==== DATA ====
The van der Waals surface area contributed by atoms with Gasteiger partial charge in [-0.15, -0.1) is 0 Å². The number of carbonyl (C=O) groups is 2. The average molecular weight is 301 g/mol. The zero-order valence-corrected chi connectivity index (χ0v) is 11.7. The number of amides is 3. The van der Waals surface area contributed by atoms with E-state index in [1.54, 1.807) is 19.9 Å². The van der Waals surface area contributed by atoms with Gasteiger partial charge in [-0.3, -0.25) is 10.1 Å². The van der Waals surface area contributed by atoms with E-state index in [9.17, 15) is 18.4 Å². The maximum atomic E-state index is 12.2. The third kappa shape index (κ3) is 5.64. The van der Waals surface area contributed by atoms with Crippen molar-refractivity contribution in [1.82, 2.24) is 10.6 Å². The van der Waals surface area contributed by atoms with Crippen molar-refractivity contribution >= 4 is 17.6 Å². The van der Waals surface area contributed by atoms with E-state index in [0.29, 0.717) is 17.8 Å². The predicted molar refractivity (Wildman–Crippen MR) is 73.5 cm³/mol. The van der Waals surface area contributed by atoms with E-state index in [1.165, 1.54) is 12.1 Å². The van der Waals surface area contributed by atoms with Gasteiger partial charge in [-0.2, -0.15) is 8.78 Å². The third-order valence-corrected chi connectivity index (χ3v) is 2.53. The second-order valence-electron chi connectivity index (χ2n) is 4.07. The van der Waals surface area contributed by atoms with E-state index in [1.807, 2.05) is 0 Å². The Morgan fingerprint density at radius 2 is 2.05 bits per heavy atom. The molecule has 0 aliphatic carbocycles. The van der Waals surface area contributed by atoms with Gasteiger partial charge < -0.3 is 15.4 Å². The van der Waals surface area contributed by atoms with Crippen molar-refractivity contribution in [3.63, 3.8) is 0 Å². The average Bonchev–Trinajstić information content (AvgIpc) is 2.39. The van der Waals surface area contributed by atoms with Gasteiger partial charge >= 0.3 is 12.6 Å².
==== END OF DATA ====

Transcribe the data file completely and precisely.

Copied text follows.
The van der Waals surface area contributed by atoms with Gasteiger partial charge in [-0.15, -0.1) is 0 Å². The number of carbonyl (C=O) groups is 2. The average molecular weight is 301 g/mol. The zero-order valence-corrected chi connectivity index (χ0v) is 11.7. The number of amides is 3. The van der Waals surface area contributed by atoms with E-state index in [1.54, 1.807) is 19.9 Å². The van der Waals surface area contributed by atoms with Gasteiger partial charge in [-0.3, -0.25) is 10.1 Å². The van der Waals surface area contributed by atoms with E-state index in [9.17, 15) is 18.4 Å². The maximum atomic E-state index is 12.2. The third kappa shape index (κ3) is 5.64. The van der Waals surface area contributed by atoms with Crippen molar-refractivity contribution in [1.82, 2.24) is 10.6 Å². The van der Waals surface area contributed by atoms with Crippen molar-refractivity contribution >= 4 is 17.6 Å². The van der Waals surface area contributed by atoms with E-state index in [0.29, 0.717) is 17.8 Å². The predicted molar refractivity (Wildman–Crippen MR) is 73.5 cm³/mol. The van der Waals surface area contributed by atoms with E-state index in [1.165, 1.54) is 12.1 Å². The van der Waals surface area contributed by atoms with Gasteiger partial charge in [-0.2, -0.15) is 8.78 Å². The third-order valence-corrected chi connectivity index (χ3v) is 2.53. The second-order valence-electron chi connectivity index (χ2n) is 4.07. The van der Waals surface area contributed by atoms with E-state index in [1.807, 2.05) is 0 Å². The Morgan fingerprint density at radius 2 is 2.05 bits per heavy atom. The molecule has 0 aliphatic carbocycles. The van der Waals surface area contributed by atoms with Gasteiger partial charge < -0.3 is 15.4 Å². The van der Waals surface area contributed by atoms with Crippen molar-refractivity contribution in [3.63, 3.8) is 0 Å². The average Bonchev–Trinajstić information content (AvgIpc) is 2.39. The van der Waals surface area contributed by atoms with Gasteiger partial charge >= 0.3 is 12.6 Å².